Las Vegas Sands Corp. will continue to pay its 10,000 Venetian and Palazzo employees through May 17, according to an internal company letter from Chairman and CEO Sheldon Adelson.
The casino operator had previously committed to pay wages and benefits to its workers through April 30, the date that Nevada Governor Steve Sisolak’s executive order closing the state’s casino industry was set to expire. Sisolak closed the casinos in an effort to halt the spread of the COVID-19 coronavirus pandemic.
A few days later, Las Vegas Sands committed to pay 1,200 employees working in the two Strip resorts’ 14 third-party restaurants who were also displaced because of the shutdown. A Sands spokesman confirmed the letter in an email.
It’s unclear if Sisolak will extend the shutdown, which has impacted non-essential businesses along with Nevada casinos, into May.
“It remains unclear when the Strip and our properties here will be able to re-open, but we are in constant contact with the appropriate government entities as well as undertaking our own efforts to be prepared for that day,” Adelson wrote in the letter. “At this time, I’m very pleased to inform you that we are extending all benefits and pay until at least May 17.”
Las Vegas Sands, Wynn Resorts, and Station Casinos are the only gaming companies in Nevada that are paying workers during the casino closures, which began on March 17. MGM Resorts International furloughed 87% of its workforce but created an employee assistance fund that has $12.5 million.
Adelson told employees that the company’s management team pledged to pay all salaried, hourly, tipped, seasonal, and on-call employees during the closure.
“Our hope is to continue doing that right up until the time we re-open,” Adelson wrote.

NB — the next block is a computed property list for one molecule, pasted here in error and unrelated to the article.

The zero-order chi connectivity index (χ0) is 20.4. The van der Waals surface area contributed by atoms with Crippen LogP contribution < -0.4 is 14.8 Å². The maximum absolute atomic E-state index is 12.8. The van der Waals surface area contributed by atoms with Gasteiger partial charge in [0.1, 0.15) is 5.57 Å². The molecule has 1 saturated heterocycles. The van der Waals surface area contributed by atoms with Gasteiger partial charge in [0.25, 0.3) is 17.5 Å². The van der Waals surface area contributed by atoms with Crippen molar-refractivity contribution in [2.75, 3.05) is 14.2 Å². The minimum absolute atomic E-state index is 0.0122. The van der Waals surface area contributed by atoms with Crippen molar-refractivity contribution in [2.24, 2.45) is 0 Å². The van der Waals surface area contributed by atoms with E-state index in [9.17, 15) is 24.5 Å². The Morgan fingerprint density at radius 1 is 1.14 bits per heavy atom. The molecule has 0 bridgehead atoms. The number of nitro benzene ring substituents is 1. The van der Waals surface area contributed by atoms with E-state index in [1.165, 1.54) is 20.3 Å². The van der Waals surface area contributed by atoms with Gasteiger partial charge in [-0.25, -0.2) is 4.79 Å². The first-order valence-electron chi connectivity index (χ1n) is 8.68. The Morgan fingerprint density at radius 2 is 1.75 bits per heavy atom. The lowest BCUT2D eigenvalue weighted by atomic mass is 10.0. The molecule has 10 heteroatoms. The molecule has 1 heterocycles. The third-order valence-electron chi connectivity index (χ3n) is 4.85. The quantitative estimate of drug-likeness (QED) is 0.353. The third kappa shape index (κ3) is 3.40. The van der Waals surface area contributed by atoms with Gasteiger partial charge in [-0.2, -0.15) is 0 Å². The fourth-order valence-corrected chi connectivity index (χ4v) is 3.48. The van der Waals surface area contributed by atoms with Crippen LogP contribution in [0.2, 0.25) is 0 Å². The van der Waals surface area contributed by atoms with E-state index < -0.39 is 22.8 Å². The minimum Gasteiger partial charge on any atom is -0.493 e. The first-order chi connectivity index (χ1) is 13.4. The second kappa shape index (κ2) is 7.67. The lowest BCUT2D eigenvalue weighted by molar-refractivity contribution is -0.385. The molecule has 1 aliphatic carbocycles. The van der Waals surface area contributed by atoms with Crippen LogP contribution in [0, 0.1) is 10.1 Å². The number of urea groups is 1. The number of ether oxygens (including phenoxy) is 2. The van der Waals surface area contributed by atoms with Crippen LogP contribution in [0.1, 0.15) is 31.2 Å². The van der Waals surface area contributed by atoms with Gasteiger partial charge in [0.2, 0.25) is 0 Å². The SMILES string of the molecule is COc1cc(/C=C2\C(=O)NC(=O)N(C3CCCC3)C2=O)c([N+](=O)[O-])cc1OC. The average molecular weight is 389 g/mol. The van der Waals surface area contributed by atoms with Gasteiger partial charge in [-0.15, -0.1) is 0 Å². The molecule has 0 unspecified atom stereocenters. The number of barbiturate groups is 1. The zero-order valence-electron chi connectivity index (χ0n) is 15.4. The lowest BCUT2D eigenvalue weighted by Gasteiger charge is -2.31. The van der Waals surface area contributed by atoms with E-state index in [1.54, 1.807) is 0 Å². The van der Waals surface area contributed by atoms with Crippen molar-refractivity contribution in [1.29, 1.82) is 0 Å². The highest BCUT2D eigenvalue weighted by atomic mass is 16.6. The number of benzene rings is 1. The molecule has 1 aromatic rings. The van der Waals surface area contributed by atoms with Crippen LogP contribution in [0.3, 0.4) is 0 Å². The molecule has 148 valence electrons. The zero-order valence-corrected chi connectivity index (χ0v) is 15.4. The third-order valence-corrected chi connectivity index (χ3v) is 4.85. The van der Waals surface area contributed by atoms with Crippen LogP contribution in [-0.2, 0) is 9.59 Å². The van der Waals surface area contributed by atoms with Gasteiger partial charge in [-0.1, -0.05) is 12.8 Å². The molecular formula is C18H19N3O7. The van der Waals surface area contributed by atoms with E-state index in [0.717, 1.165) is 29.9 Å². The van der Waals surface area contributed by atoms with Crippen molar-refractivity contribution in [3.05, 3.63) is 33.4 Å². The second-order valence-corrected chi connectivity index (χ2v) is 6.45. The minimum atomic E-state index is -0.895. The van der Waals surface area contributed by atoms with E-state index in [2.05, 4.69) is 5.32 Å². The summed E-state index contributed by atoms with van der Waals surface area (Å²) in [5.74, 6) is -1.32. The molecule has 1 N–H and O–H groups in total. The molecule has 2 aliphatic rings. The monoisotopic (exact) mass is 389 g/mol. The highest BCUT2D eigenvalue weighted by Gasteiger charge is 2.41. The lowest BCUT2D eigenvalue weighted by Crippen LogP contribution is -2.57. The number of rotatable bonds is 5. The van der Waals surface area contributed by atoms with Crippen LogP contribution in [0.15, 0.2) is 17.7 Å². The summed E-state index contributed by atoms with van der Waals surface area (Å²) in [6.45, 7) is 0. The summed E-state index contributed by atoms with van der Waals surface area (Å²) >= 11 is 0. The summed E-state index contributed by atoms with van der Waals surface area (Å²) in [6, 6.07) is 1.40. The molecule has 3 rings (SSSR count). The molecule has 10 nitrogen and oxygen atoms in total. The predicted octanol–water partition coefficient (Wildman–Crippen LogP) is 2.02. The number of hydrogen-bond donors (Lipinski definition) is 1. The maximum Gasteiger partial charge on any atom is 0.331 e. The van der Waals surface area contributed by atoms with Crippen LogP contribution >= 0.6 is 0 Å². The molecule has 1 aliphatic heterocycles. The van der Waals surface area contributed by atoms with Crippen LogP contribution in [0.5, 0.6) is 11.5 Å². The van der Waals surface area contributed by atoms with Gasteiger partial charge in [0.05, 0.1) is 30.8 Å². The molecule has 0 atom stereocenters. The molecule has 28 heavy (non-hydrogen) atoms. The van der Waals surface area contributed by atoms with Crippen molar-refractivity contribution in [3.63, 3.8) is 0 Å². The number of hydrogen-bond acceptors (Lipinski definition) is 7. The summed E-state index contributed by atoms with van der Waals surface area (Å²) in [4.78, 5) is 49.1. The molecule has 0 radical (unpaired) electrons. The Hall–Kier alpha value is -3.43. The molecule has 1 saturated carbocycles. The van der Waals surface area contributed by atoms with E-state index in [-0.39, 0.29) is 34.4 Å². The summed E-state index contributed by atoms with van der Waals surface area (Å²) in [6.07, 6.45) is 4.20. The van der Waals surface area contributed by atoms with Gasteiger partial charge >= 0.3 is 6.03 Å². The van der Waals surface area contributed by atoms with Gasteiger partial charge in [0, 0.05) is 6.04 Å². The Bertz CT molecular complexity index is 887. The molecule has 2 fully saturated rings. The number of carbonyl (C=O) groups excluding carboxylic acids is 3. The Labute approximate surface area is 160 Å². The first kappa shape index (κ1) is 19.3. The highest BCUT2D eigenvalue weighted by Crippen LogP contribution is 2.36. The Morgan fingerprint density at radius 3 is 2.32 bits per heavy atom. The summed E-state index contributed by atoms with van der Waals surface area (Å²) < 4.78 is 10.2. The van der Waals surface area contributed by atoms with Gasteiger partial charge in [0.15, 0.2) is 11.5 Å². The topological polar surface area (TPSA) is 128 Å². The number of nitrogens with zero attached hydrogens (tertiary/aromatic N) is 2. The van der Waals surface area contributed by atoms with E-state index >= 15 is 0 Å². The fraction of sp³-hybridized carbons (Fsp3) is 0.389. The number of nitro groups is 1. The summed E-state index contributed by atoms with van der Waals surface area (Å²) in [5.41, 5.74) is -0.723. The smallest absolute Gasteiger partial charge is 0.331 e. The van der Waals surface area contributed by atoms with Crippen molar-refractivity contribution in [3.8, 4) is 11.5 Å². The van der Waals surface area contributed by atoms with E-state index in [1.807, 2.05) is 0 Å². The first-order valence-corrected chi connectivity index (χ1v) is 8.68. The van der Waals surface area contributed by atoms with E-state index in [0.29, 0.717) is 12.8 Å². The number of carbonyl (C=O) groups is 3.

During the Las Vegas Sands first-quarter conference call Wednesday, Adelson said the COVID-19 pandemic was “unlike anything I have seen in my business career. While this pandemic brings many challenges, it also presents each of us with an opportunity to make a difference and to provide assistance to all those who have been impacted.”
Las Vegas Sands, which has seen the pandemic virtually obliterate its tourism and casino business in Macau and Nevada, will save as much as $12 million a day in costs after halting its quarterly dividend program. At the same time, the company will move forward with its $5.5 billion in-development projects in Macau and Singapore.
Las Vegas Sands is spending roughly $12 million a day to maintain its properties for when gaming returns. The company’s balance sheet had $2.6 billion as of March 31 and access to almost $4 billion through its credit lines.
Also Thursday, Las Vegas Sands said it was moving its May 14 annual shareholders meeting to a virtual format due to the pandemic.
Howard Stutz is the executive editor of CDC Gaming Reports. He can be reached at email@example.com. Follow @howardstutz on Twitter.